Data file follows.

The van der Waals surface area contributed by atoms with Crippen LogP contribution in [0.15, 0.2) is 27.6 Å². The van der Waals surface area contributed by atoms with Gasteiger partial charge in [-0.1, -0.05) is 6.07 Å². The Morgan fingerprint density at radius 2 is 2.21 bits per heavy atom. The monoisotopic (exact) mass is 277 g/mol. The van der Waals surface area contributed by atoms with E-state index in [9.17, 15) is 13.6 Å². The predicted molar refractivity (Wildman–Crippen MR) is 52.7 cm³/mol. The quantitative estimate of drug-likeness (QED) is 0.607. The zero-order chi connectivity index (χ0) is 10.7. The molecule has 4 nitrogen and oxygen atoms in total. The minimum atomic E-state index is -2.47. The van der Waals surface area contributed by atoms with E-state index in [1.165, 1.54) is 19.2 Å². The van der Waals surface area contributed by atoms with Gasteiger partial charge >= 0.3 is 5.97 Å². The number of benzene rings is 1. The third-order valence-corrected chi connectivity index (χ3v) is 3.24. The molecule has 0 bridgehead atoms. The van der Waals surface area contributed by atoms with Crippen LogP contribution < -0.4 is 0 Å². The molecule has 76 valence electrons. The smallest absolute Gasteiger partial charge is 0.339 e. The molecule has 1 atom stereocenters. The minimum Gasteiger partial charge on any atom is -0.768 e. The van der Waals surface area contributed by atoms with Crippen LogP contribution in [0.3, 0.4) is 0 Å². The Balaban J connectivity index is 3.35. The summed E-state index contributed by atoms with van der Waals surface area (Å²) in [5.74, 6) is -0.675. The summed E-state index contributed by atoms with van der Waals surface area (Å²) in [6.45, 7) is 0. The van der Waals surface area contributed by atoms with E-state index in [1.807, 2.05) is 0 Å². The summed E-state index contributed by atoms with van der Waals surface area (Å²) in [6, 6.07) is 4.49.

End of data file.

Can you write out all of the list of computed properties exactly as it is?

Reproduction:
The van der Waals surface area contributed by atoms with Crippen LogP contribution in [0.15, 0.2) is 27.6 Å². The van der Waals surface area contributed by atoms with Gasteiger partial charge in [-0.1, -0.05) is 6.07 Å². The Morgan fingerprint density at radius 2 is 2.21 bits per heavy atom. The monoisotopic (exact) mass is 277 g/mol. The van der Waals surface area contributed by atoms with E-state index in [9.17, 15) is 13.6 Å². The predicted molar refractivity (Wildman–Crippen MR) is 52.7 cm³/mol. The quantitative estimate of drug-likeness (QED) is 0.607. The zero-order chi connectivity index (χ0) is 10.7. The molecule has 4 nitrogen and oxygen atoms in total. The minimum atomic E-state index is -2.47. The van der Waals surface area contributed by atoms with E-state index in [1.165, 1.54) is 19.2 Å². The van der Waals surface area contributed by atoms with Gasteiger partial charge >= 0.3 is 5.97 Å². The number of benzene rings is 1. The third-order valence-corrected chi connectivity index (χ3v) is 3.24. The molecule has 0 bridgehead atoms. The van der Waals surface area contributed by atoms with Crippen LogP contribution < -0.4 is 0 Å². The molecule has 76 valence electrons. The smallest absolute Gasteiger partial charge is 0.339 e. The molecule has 1 atom stereocenters. The minimum Gasteiger partial charge on any atom is -0.768 e. The van der Waals surface area contributed by atoms with Crippen LogP contribution in [0.3, 0.4) is 0 Å². The Balaban J connectivity index is 3.35. The summed E-state index contributed by atoms with van der Waals surface area (Å²) in [5.74, 6) is -0.675. The summed E-state index contributed by atoms with van der Waals surface area (Å²) in [6.45, 7) is 0. The van der Waals surface area contributed by atoms with E-state index in [1.807, 2.05) is 0 Å². The summed E-state index contributed by atoms with van der Waals surface area (Å²) in [6, 6.07) is 4.49.